I can also see that when I hit the app's logon URL, the app redirects me to ADFS but then I guess ADFS says "user already logged in" (in ADFS), so "no need to ask for credentials again, granting access to the relying party" and then it proceeds with loading the app.

    This is why I was asking about destroying the ADFS cookie in the first post...

    Hope I'm clear enough!

    Monday, October 3, 2016 9:06 AM
  • "This is not my current issue : what I'm facing is that when I'm clicking "logout" on the SaaS app, I'm actually logged out from the app.

    But when I go back to the app logon URL, it opens a session without asking for my credentials."

    That is the thing. The logout has to be handle by both the SP and the IDP. No matter who starts it, at some point both need to be aware of the logout.

    Anyhow, if you don't have a logout endpoint for the SP, you can't properly log out.


    Note: Posts are provided “AS IS” without warranty of any kind, either expressed or implied, including but not limited to the implied warranties of merchantability and/or fitness for a particular purpose.

    Monday, October 3, 2016 12:35 PM
  • I did configure a logout endpoint for the SP, as described here : https://blog.msresource.net/2015/12/09/configuring-saml-sign-out-in-active-directory-federation-services-ad-fs/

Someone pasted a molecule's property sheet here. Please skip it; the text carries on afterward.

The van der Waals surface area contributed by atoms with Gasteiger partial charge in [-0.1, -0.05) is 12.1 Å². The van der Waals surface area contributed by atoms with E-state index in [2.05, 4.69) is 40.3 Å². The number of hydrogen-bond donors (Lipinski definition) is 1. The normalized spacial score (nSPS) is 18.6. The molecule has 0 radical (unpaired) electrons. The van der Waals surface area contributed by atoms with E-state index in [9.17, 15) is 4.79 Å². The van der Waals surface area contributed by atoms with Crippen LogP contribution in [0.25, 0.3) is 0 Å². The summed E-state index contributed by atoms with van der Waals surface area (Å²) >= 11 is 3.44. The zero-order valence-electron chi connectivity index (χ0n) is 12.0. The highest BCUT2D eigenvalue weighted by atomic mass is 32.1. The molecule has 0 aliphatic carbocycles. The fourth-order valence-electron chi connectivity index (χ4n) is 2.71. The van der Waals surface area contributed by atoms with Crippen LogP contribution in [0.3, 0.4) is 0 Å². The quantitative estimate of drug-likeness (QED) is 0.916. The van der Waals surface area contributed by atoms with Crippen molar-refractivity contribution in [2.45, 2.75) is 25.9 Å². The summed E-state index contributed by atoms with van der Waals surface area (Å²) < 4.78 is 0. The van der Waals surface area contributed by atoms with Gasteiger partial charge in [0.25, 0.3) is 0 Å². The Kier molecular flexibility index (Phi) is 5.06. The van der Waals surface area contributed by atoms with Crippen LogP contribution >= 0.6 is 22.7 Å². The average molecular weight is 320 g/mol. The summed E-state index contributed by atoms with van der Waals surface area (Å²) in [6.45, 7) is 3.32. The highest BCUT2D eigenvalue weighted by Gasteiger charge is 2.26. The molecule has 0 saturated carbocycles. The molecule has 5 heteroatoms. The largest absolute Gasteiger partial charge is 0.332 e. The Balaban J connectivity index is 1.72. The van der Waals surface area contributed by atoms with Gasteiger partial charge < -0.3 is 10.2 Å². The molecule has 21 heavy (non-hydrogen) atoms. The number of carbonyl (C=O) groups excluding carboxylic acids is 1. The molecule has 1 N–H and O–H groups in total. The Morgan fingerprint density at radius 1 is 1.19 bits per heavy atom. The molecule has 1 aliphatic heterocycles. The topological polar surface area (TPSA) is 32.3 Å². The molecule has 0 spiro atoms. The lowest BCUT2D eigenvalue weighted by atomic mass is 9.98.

But then again, I'm back to "A lot of blogs/forum posts are saying that just calling ?wa=wsignout1.0 is enough, which doesn't seem to be the case"

    To be more specific, "what I'm facing is that when I'm clicking "logout" on the SaaS app, I'm actually logged out from the app." and redirected to http://auth.mydomain.com/adfs/ls/?wa=wsignout1.0 , which displays "You have successfully signed out".

    And then "when I go back to the app logon URL, it opens a session without asking for my credentials."

    So I guess I'm still missing something here...


    • Edited by CyrAz Monday, October 3, 2016 1:43 PM
    Monday, October 3, 2016 1:43 PM
  • As Pierre states /?wa=wsignout 1.0 is not sufficient. That may avoid any immediate browser errors, but in reality it's not logging you out at the IdP. From experience, when using SAML 2.0 RPs, if the SAML SP signs the logout request then AD FS is happy. Per the SAML Specs:

    4.4.3.1, "The <LogoutRequest> message MUST be signed if the HTTP POST or Redirect binding is used."

    If Google Apps is not doing that, that may explain any error you're getting on the AD FS side.


    http://blog.auth360.net

    Tuesday, October 4, 2016 1:01 AM